A. Directions. Determine whether the following three arguments are valid using the truth table method. Use the Indirect Truth Table method or the Short-cut method. Indicate whether each is valid or not. Note that ‘//’ is used as the conclusion indicator and ‘/’ is used to separate the premises. [Note: Use only the following logical symbols: ‘&’ for conjunctions, ‘v’ for disjunctions, ‘->’ for conditionals, ‘’ for biconditionals, ‘~’ for negations.]

1. ~(K v ~S) // (K v S)

2. (Q → E) / [(Q v J) & ~X] // (J → ~X)

3. (~R v B) / (~B v H) // (H v ~R)

B. Directions. Let D be known to be true; let the values of G and L be unknown. Can the truth values of the following two sentences be determined just by using truth tables. If so, say what their truth values are. If not, explain why not. (Please don’t take this one lightly.)

1. [(Y v ~D) → (~Y v D)]

2. {~[(G & L) v ~(L v G)] & ~[(~L v ~G) v (~G & ~L)]}

C. Directions. Translate Argument #21 into symbolic notation, using the conventions in Chapter 3. Determine whether the argument is valid or invalid using the truth table method. Use the Indirect Method or the Short-cut method. Is it valid or is it invalid? Use the following translation dictionary: A = all of a person’s actions can be predicted in advance; D = the universe is essentially deterministic; R = people are entirely rational.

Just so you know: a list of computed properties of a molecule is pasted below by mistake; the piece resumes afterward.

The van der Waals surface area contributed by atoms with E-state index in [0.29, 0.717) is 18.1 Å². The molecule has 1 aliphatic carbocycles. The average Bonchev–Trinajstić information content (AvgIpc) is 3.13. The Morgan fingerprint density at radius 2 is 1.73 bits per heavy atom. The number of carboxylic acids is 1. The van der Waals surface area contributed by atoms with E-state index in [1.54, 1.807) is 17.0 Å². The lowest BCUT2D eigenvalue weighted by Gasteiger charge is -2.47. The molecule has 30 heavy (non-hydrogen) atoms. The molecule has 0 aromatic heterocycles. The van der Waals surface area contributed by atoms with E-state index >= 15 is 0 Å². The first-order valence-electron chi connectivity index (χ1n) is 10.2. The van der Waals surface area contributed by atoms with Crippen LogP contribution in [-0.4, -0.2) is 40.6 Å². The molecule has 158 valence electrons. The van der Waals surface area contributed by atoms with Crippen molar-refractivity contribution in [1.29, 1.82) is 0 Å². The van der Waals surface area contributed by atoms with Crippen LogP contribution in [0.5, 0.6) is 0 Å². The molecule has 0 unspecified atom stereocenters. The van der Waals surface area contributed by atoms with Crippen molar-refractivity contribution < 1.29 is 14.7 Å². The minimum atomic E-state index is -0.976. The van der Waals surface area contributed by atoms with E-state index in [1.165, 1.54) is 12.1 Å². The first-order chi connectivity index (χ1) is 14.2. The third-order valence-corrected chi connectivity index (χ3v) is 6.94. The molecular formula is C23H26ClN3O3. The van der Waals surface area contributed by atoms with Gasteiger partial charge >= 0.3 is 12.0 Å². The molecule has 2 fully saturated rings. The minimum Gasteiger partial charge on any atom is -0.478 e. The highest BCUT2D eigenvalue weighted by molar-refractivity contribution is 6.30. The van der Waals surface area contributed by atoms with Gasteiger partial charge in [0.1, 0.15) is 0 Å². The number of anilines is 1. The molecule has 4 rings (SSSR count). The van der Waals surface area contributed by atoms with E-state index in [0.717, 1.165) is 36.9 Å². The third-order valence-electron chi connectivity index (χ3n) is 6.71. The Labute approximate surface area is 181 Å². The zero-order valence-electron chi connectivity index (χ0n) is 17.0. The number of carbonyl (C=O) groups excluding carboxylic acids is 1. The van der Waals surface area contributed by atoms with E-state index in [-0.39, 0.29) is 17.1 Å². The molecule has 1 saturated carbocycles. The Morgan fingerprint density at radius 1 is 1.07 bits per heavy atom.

Argument #21: People being entirely rational is a sufficient condition for the following: all of a person’s actions can be predicted in advance unless the universe is essentially deterministic. It is not the case that all of a person’s actions can be predicted in advance. Thus, the universe not being essentially deterministic implies that people are not entirely rational.